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Dawn of the next morning rose wan and fitfully over the Forsaken Inn. The lowering clouds screened what light there was in the morning, giving all a sullen look. But even under the canopy of cloud, there was great labor in the forests and around the hamlet of buildings that made up the Inn. The Dunedain were breaking camp; cook fires were few, horses stamped in the mist, and riders mounted to scour the lands once more.
Three great wains assembled outside the Inn, near its spacious paddock, each pulled by mighty horses of great size and strength. The wains were loaded high with goods and store for the long journey to the foothills of the Misty Mountains. As the teamsters harnessed their animals, old Galador sat in the board of the first wain, directing everything from his high perch. But ever and anon, his gaze would travel east, knowing on what errand he had sent forth his young Rangers. Halrohir had departed before dawn with a party of five others, scouts to blaze a trail along the Road and find the first night’s shelter and camp, and make it ready and secure for the folk on the march.
Galador stood up on the board, looking at last over the assembled people. In addition to the great wains, there were lesser carts, some pulled by lighter horse, others by hand. Many were on foot, some mounted. All who could ride were formed up into two companies; one would ride with the wains, the other would circle the caravan out and away as scouts. They were few, no more than two hundred, and the riders were a tithe of that strength, but it must serve. With a wave of his arm, Galador signaled the start of the march. One by one, the wains moved out, flanked by horsemen and those on foot.
The flight of the Dunedain had begun.
Miles eastward along the Road, six riders had found a place off the path, in a hollow in the land which sheltered from the wind and from prying eyes. Halrohir set the party to work, gathering wood, clearing brush and making a way for the caravan into the hollow. One rider he sent back along the Road to advise Galador as to their labor. As the work went on, Halrohir rode to the crest of a small hill, dismounting before reaching the summit and walking up crouched low, scanning the lands around for signs.
Hard and bare and dreary were the lands beneath his gaze. Halrohir could see several miles to the south and east from this point; nothing stirred, nothing moved. He stayed here at this vantage point for some time before descending back to his horse, mounting and hurrying down to the hollow. The work had progressed well; a good store of bracken and wood stood here now, along with a cleared path cleverly concealed, which would allow access for the folk.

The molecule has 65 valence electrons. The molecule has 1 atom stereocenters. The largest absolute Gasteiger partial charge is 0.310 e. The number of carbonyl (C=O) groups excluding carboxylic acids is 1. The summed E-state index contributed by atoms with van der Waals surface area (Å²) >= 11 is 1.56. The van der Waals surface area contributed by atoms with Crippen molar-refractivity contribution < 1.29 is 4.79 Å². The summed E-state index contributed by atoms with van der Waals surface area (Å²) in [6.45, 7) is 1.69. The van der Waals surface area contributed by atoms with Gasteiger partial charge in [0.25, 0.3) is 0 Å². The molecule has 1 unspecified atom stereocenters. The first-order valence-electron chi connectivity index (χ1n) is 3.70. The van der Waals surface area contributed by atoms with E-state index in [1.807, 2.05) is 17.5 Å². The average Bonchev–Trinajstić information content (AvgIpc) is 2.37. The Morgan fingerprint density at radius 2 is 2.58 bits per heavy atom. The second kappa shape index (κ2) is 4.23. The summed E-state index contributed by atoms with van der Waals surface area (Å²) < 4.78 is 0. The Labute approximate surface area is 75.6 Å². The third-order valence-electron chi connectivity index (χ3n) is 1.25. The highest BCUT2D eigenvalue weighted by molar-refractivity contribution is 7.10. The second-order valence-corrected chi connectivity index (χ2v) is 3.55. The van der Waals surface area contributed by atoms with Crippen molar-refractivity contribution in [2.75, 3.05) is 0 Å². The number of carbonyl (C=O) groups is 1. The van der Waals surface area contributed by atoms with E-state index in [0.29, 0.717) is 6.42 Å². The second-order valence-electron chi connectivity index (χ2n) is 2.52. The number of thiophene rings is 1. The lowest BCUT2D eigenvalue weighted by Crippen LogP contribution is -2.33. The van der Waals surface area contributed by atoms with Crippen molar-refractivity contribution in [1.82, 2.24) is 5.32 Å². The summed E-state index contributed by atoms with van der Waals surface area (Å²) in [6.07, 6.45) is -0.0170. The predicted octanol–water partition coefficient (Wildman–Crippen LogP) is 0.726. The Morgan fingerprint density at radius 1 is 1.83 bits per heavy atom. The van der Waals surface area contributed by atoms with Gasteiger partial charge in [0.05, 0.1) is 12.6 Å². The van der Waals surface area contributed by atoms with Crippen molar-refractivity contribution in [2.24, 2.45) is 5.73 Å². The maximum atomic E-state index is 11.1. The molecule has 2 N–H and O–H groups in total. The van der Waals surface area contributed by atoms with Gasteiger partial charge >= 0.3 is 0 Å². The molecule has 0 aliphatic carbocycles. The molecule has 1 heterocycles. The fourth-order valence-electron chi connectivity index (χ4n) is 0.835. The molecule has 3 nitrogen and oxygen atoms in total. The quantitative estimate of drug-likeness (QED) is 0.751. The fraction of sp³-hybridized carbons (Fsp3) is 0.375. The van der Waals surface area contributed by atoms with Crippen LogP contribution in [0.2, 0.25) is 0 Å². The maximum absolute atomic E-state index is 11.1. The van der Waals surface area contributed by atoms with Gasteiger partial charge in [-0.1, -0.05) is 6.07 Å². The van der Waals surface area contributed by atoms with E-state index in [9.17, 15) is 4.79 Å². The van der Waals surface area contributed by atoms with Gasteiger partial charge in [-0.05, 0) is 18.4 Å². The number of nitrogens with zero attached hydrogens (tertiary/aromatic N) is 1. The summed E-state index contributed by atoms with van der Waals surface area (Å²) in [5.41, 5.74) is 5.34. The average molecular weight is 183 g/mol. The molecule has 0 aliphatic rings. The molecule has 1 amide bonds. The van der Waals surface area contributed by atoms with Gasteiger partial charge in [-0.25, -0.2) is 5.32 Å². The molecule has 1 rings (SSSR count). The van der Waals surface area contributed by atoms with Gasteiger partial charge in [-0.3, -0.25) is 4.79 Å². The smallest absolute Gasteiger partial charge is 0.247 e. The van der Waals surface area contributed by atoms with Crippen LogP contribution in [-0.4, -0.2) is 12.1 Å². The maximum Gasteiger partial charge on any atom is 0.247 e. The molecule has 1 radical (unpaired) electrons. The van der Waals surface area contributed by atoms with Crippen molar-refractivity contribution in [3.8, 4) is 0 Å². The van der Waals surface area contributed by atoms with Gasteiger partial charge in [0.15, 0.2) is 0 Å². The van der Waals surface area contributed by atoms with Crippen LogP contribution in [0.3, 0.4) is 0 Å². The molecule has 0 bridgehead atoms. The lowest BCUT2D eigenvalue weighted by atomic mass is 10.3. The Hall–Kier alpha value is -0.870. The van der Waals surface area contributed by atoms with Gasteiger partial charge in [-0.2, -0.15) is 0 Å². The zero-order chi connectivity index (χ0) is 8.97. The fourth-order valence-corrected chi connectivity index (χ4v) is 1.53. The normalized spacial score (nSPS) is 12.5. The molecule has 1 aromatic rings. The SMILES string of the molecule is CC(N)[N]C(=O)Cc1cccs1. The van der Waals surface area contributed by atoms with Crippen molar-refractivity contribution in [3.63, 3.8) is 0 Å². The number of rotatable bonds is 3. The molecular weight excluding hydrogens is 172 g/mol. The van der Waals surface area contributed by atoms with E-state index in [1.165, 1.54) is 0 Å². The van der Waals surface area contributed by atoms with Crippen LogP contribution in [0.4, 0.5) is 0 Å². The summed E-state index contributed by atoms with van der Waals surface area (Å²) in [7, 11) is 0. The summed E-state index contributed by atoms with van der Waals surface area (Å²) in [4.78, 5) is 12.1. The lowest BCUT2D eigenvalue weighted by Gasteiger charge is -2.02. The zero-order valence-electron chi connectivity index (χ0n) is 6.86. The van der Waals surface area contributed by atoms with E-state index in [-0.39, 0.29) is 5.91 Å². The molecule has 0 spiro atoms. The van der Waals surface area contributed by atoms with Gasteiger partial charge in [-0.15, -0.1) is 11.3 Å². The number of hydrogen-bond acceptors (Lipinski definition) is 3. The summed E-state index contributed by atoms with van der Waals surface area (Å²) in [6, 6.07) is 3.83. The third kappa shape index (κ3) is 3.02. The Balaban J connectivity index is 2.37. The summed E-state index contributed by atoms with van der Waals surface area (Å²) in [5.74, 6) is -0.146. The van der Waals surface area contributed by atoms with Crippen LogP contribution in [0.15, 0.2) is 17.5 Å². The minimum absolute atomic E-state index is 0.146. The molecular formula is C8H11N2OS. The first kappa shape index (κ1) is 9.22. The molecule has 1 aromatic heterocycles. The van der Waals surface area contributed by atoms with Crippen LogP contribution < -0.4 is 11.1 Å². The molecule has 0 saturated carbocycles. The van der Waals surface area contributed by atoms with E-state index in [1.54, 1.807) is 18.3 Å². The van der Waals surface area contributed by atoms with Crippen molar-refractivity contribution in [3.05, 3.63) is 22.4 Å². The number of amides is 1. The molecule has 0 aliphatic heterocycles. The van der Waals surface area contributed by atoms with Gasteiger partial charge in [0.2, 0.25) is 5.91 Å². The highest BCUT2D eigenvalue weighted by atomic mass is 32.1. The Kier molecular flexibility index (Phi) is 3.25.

The day wore on, the party taking turns to watch, resting in the cool of the hollow at spaces. At length, just before sundown, the scout returned, riding fast; the main body of the caravan was approaching, and they knew where to go. Halrohir bade them build two fires for the start of their comfort, and rode out to meet Galador and report. Halrohir found Galador seated in the front wain, no trace of weariness of fatigue on the old man. The first of the three great wains which bore goods, supplies and equipment for the wandering folk. Before long, the curve of the land showed where the thickets had been thrust aside, clearing a path into the hollow wide enough for each of the wains to enter. The smell of wood smoke reached Galador, an inviting scent of safety. The old man looked around at the folds of the land, seeing how well Halrohir had chosen the site, and approved of the young man’s actions. As he surveyed the place, the sound of swift hooves warned him of a rider’s approach. After a moment, Halrohir reined up alongside the captain.
“Well chosen, son of Haladan”, Galador said approving. “Our first camp is ready and secure?” Halrohir’s smile widened a bit, hiding the man’s weariness from his labors.
“You will find all in order, my lord”, Halrohir answered. “The watch fires are already lit, and there is chip and bough in plenty for the camp’s need. I have sent three riders on wide patrol, and the others are guiding the folk here. The wains can be set there, and the horses tethered in safety. There is even fodder gathered for their need, as well. Water is in short supply, however, barely enough for the animals, let alone the people.”
“The wains bear water enough”, Galador said. “I did not expect to find a spring or well for some time. As we approach Amon Sul, there will be water in the gullies. Once the ground begins to rise, we will not see water again until we reach the Last Bridge. That is my concern, but not for today. All I require is to get off this miserable board!” He said as he stretched, groaning, favoring his back. Halrohir dismounted, and offered a hand to Galador, who waved it away and alighted to the ground, unsteady but standing tall.
“See to the direction of the wains, son”, Galador said, “and I shall walk on, and see the camp.” Halrohir nodded, and did as he was bid, ushering the three wagons through the wall of thicket and into the place he and his men had prepared that day. Following the wains came a stream of carts, wagons, and people on foot, eager to see the end of their march, smelling the smoke from the fires as a welcome destination. The first leg of the flight of the Dunedain was over.
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